Column, Funologist

New balance: A little mindfulness goes a long way

By Sandra Dee Owens

Once upon a time, I was 52 years old. One morning, as I bent over to sock a raised foot, I noticed I was less steady than the day before. And just like that, I felt a new and lesser level of balance try to insert itself into my life.

I lowered my foot to the floor, and standing upright, heard an internal voice say, “You are getting older, you should sit down to put your socks on, so you don’t fall over.”

By Sandra Dee Owens
Practicing balance will help improve it. It doesn’t take much but does require mindful attention and willingness.

Recognizing the voice of (what I call) a gremlin, I knew I had a choice.

I could take the easiest route and follow this sensible-sounding gremlin down the path of decline and “I can’t” filled speech. Such as, “Oh, I can’t do that, my balance isn’t so good anymore.”

Or, as I knew from experience, I could listen to a different voice—the voice of my built-in physician/advisor, (what I call), my wild voice. My wild voice always has my best interest at heart and encourages me to be as strong as I can for as long as I can.

So, it was a simple choice, but “simple” is not the same as “easy.” “Easy,” requires no effort, but “simple” does. Fortunately, I see “effort” as a positive, not a negative.

Standing straight, with both feet on the floor, I addressed this “new balance” gremlin immediately. I told it I would not be sitting down to put my socks on—and I told it to scram.

Then I began thinking of mindful, simple ways to take back, retain and increase what the gremlin had tried to steal from me—my balance.

Walking to my bedroom wall, I turned and pressed my back against it. I relaxed into footbridge pose, raised one knee, and interlocking my fingers around my raised shin, with kindness, pulled my knee to my chest.

In a state of mindful awareness, I noted a bit of confidence return to me as I performed this simple, balancing-stretch. Rather than ignore or take its presence for granted, I imagined inviting confidence to fill the void the gremlin left—on its way out.

I had traded an unwelcome guest for a welcome one.

Bending to pick up my remaining sock, I repeated this balancing-stretch, and socked my other foot.

A journey of a thousand miles begins with a single—thought.

The next morning, I repeated this maneuver—without leaning against the wall.

And just like that, I set in motion a reversal of what would have been a great loss. I did it first in my mind, where all journeys begin, then in my body. A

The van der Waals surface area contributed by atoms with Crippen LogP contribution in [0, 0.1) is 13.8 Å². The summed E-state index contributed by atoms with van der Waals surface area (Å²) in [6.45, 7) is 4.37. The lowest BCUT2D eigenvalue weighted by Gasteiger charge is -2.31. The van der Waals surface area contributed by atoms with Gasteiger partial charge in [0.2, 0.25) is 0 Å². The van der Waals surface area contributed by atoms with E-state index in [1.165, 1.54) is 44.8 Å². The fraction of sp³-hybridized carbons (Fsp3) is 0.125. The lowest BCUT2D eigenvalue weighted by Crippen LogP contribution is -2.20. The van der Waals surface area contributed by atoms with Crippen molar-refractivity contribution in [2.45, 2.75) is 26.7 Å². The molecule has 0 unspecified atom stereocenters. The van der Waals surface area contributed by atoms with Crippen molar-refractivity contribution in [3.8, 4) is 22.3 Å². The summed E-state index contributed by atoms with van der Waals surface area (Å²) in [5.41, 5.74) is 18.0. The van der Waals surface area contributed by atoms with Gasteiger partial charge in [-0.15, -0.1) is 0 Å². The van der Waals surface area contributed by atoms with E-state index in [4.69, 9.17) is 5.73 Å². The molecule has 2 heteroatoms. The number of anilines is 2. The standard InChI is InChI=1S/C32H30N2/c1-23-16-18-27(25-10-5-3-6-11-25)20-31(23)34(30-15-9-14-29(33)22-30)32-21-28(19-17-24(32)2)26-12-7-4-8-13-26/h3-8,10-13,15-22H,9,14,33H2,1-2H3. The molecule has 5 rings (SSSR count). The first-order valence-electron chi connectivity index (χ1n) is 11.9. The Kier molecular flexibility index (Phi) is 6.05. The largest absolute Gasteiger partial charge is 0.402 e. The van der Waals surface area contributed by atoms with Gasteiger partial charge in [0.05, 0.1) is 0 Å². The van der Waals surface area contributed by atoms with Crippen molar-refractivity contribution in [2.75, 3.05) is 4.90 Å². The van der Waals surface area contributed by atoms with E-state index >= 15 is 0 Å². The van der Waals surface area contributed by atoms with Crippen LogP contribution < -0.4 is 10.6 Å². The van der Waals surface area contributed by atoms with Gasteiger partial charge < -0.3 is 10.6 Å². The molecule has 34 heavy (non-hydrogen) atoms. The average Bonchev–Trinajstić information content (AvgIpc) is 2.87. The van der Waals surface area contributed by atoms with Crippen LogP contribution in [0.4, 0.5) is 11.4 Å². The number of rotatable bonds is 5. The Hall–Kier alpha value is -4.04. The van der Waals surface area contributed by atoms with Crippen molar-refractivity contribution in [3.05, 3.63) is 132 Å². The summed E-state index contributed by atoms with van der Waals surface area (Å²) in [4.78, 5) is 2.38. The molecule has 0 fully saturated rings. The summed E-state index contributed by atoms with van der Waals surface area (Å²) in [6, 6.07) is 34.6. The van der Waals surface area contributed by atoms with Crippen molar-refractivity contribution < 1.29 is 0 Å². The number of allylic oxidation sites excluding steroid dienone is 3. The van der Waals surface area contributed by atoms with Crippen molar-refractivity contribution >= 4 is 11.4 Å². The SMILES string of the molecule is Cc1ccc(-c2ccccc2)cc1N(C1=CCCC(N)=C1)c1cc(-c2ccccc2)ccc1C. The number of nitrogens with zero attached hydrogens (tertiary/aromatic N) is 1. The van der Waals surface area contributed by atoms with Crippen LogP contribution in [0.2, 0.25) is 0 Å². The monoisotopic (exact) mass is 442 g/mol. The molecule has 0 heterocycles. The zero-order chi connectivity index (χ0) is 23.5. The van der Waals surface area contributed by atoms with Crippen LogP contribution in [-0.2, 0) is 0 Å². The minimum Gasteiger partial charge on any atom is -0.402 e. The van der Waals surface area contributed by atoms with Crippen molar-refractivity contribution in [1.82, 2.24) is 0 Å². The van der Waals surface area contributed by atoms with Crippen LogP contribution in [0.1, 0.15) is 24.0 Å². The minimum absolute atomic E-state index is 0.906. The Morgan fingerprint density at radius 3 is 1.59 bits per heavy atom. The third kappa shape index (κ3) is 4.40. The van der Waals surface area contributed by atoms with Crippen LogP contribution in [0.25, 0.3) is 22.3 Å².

nd from that day forward, I added mindfulness-based movement to my daily life to maintain (and improve) balance.

While choosing to listen to my wild voice over the negative influences of the gremlins is not always easy, being mindful of the gremlins means I detect their presence—early. And after all, isn’t early detection a well known path to wellness?

Footbridge is a foundational movement of “snowga,” my mindfulness-based, calisthenic/yoga movements that create warmth from within. Originally designed for snow swimming (what I call my run, swim, run style of cold water swimming), I practice snowga year-round for improved balance, strength, and flexibility.

Here’s a short footbridge practice:

Stand barefooted, feet hip-width apart. Let your gaze soften, and allow your shoulders, jaw, and mind to sink, down, down, down with the natural weight of gravity.

Focus on the bottoms of your feet. Relax and press your toes, ball, arch, and heels into the floor. Press down on the slender, arched, bridge bones (Phalanges) that connect your toes to your foot. Have you ever noticed that these rigid arches rarely touch the floor, your shoes, or the earth?

Did you notice your foot widen? How does it feel to have the sole of your foot solidly connected to the floor? What would it feel like to do this outside on the grass?

When you are ready, stand tall, lengthen your spine, and slowly inhale (through your nose) more deeply than you normally do. Hold your breath for one or two seconds, then exhale (through your mouth) slower than you normally do.

Repeat a few times.

Focus on allowing your breath to simply fall out of you, rather than blowing or pushing it out.

Now, with childlike imagination, pretend your legs are the trunks of small trees and envision roots exiting the soles of your feet and descending deep into the earth. See them wrap around a large boulder with your name carved in it.

How do you feel? Practice footbridge anytime you want to feel more balanced, grounded and connected—or just want to tell a gremlin to scram.

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